Who Gets Fired First?

Washington likes its scalps, and Paul Krugman is salivating for one. He blogged last night that the Department of the Interior had woefully mishandled the response to the BP oil disaster:

Every day there's another news story with Ken Salazar firmly declaring that he's losing patience with BP, and that if the company doesn't get with it ... he'll make another firm declaration tomorrow. Meanwhile, we get assurances that no more drilling is being allowed pending review, followed by stories that, well, actually it is; we get stories about MMS officials partying with cakes inscribed "Drill, baby, drill."

Krugman's right. Interior has dropped the ball. But so has everyone. The ball is too heavy. The frustration is that the the nature of the crisis did not hit policy makers until it was too late. It became an existential crisis immediately, but it wasn't seen as one immediately. The perception gap may have been due to poor initial government response, or to BP's fumbling, or simply to the complexity of trying to figure out what went wrong and how.

Forget about the administration trying to avoid getting blamed for the failure to contain the spill. The CBS Evening News and ABC's World News both spent half of their newscasts last night hammering into the brains of their viewers the failures of every equity holder in this catastrophe, including the administration.

There is absolutely an argument to be made that Republican anti-regulatory zeal neutered the Interior Department, and that the Obama administration had to build up the capacity. But both Democrats and Republicans expect their government to handle existential crisis, particularly manmade ones. But the truth of the matter here is that the gushing oil might not be able to be capped. The science of environmental engineering is being rapidly rushed into practical service, with mixed results. People are losing their livelihoods; an entire region and its economy will be transformed; our energy policies will have to be completely rethought. A major oil company, BP, might not survive.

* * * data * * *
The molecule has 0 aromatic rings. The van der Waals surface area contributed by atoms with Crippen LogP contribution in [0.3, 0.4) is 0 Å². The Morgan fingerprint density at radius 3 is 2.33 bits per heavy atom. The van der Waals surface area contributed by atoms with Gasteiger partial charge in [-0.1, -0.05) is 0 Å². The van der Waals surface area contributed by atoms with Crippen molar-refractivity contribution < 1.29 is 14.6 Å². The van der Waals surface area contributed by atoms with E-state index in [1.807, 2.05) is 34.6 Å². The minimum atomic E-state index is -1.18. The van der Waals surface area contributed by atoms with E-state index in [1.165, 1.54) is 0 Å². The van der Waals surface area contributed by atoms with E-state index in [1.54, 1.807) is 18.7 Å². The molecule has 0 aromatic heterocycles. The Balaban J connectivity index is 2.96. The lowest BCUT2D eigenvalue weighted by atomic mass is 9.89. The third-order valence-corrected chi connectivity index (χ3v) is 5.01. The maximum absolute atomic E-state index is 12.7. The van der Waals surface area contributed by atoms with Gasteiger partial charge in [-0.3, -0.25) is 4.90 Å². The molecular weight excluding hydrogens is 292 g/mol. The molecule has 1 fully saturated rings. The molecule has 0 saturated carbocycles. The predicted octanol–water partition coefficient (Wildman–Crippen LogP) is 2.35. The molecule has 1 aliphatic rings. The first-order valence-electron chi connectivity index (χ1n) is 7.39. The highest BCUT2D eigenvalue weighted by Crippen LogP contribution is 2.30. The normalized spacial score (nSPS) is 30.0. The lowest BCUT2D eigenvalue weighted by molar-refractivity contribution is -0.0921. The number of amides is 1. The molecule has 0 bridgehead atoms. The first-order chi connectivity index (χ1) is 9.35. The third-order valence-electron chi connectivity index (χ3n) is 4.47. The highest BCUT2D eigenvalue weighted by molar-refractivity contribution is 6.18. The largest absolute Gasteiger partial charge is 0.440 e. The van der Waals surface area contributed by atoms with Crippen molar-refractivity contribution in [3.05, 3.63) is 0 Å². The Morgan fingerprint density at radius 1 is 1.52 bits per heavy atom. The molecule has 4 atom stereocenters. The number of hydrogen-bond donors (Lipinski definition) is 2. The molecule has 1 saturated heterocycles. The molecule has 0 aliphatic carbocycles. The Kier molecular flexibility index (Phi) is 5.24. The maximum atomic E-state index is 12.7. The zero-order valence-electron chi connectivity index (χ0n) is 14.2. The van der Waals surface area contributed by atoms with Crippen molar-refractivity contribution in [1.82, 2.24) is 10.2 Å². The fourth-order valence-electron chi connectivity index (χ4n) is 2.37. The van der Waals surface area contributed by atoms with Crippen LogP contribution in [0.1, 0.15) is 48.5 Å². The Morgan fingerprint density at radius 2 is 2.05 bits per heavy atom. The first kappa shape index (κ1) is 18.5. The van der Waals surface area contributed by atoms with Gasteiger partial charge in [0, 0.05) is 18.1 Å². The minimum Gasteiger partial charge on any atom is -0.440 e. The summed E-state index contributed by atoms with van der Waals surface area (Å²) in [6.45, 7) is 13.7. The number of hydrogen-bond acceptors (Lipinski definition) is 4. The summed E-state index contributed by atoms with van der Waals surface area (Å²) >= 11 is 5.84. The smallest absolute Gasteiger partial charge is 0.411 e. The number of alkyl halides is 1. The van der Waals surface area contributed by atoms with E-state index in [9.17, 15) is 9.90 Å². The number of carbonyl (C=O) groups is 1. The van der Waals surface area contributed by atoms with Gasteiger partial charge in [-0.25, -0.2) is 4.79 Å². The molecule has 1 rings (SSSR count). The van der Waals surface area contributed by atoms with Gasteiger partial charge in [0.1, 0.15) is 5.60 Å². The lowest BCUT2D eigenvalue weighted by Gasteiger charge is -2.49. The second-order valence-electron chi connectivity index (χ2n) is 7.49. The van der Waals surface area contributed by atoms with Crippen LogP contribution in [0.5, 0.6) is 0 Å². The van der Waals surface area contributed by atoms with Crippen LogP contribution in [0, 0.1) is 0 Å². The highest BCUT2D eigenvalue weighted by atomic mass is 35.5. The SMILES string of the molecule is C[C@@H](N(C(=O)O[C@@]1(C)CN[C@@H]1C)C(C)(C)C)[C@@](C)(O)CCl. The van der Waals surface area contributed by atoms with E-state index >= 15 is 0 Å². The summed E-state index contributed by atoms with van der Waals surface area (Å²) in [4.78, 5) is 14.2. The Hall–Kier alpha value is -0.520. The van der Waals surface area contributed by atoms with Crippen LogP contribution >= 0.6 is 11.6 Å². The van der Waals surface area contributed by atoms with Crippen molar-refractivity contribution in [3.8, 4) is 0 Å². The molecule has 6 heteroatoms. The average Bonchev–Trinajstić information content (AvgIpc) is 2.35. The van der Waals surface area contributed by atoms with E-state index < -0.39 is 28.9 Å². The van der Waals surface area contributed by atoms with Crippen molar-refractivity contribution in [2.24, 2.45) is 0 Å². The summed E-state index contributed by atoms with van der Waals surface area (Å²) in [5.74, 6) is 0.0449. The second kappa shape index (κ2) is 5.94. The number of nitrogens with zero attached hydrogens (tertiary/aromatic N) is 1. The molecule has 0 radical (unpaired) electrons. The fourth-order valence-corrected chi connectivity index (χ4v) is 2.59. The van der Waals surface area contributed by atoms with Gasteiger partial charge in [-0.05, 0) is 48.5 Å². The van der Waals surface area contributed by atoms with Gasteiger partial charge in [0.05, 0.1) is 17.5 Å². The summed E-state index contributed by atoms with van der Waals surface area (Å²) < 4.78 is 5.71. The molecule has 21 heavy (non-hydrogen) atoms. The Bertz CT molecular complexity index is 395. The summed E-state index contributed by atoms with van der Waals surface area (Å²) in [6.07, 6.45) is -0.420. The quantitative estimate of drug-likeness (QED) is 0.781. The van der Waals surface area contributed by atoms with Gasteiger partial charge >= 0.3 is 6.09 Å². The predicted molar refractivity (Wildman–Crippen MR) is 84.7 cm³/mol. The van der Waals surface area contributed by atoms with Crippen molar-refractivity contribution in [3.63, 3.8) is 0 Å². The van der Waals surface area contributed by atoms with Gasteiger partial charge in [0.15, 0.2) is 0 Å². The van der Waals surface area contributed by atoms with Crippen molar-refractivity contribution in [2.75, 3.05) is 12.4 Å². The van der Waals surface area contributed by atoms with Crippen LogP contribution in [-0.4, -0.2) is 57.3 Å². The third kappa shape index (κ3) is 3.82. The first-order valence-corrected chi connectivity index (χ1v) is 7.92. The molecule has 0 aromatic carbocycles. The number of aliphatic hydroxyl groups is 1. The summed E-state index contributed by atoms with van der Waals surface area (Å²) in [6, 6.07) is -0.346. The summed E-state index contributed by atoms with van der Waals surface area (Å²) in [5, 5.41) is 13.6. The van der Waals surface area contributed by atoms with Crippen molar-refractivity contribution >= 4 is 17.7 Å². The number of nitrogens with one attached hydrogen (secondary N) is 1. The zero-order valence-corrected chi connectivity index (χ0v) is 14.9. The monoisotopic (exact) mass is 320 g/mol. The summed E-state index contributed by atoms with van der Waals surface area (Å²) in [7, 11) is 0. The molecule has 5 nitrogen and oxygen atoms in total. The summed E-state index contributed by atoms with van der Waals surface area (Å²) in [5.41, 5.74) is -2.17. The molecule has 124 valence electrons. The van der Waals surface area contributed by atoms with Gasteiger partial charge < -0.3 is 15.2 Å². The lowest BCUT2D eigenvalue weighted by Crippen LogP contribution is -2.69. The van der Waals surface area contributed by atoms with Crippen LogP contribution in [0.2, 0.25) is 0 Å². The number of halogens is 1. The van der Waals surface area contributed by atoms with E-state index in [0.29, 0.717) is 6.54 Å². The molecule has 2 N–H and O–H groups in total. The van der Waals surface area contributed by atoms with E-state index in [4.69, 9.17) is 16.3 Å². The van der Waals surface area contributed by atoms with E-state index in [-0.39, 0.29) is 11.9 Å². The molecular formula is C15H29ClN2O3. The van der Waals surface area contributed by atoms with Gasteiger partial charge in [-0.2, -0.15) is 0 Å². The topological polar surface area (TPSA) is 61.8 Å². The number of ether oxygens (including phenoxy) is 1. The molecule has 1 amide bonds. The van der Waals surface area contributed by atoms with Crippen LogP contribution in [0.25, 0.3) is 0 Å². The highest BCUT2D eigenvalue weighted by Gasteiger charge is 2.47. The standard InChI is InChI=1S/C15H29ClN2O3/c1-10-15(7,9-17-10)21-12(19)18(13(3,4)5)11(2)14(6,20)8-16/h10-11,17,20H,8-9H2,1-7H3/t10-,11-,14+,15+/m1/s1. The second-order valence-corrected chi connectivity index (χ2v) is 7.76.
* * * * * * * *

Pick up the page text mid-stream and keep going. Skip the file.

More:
The public is sick of political posturing. These Congressional hearings that Democrats are holding -- they certainly are useful exercises in ventilation, but really, the focus right now shouldn't be on blame assigning, it should be on crisis mitigation. Congress needs to stop yapping and start figuring out what it can do to support the administration, which, whether you like it or not, is on the hook for this.

Obama ran for president because he wanted to make government work again. He's had a tough time convincing people that it is possible for government to work benignly. A crashing economy will just make it tough to change opinions. But now he's faced with an equally impossible task -- one that he did indeed sign up for when he decided to run for president -- what happens when you're called upon to solve an unsolvable problem?

This links up a bit with the bubbling controversy over whether Joe Sestak was offered a job in exchange for not running against Sen. Arlen Specter.   One furthers the knife in the "open, honest, transparent" theme that has been on life support since health care, and the other furthers the knife in the "neither big government nor small government but efficient government" theme that has been on life support since the stimulus.  The administration will need to fight these two issues immediately, consistently, and relentlessly. 

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Marc Ambinder is an Atlantic contributing editor. He is also a senior contributor at Defense One, a contributing editor at GQ, and a regular contributor at The Week.

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